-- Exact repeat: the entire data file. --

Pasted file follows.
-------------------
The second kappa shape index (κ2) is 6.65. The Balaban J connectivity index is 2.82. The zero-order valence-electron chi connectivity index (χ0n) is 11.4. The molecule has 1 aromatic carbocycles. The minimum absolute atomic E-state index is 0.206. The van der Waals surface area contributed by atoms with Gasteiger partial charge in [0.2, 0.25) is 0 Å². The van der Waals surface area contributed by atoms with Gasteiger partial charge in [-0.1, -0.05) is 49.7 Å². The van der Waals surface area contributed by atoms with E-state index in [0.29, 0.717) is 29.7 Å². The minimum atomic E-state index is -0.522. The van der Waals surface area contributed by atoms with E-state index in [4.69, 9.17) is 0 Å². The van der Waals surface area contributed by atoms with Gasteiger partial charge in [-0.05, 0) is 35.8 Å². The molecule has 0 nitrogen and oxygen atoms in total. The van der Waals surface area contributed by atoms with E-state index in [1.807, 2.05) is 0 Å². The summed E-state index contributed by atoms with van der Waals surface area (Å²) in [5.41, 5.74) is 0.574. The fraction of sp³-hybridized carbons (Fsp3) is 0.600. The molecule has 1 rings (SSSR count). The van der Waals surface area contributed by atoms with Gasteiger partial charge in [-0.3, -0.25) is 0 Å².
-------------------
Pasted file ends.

The second kappa shape index (κ2) is 6.65. The Balaban J connectivity index is 2.82. The zero-order valence-electron chi connectivity index (χ0n) is 11.4. The molecule has 1 aromatic carbocycles. The minimum absolute atomic E-state index is 0.206. The van der Waals surface area contributed by atoms with Gasteiger partial charge in [0.2, 0.25) is 0 Å². The van der Waals surface area contributed by atoms with Gasteiger partial charge in [-0.1, -0.05) is 49.7 Å². The van der Waals surface area contributed by atoms with E-state index in [0.29, 0.717) is 29.7 Å². The minimum atomic E-state index is -0.522. The van der Waals surface area contributed by atoms with E-state index in [4.69, 9.17) is 0 Å². The van der Waals surface area contributed by atoms with Gasteiger partial charge in [-0.05, 0) is 35.8 Å². The molecule has 0 nitrogen and oxygen atoms in total. The van der Waals surface area contributed by atoms with E-state index in [1.807, 2.05) is 0 Å². The summed E-state index contributed by atoms with van der Waals surface area (Å²) in [5.41, 5.74) is 0.574. The fraction of sp³-hybridized carbons (Fsp3) is 0.600. The molecule has 1 rings (SSSR count). The van der Waals surface area contributed by atoms with Gasteiger partial charge in [-0.3, -0.25) is 0 Å².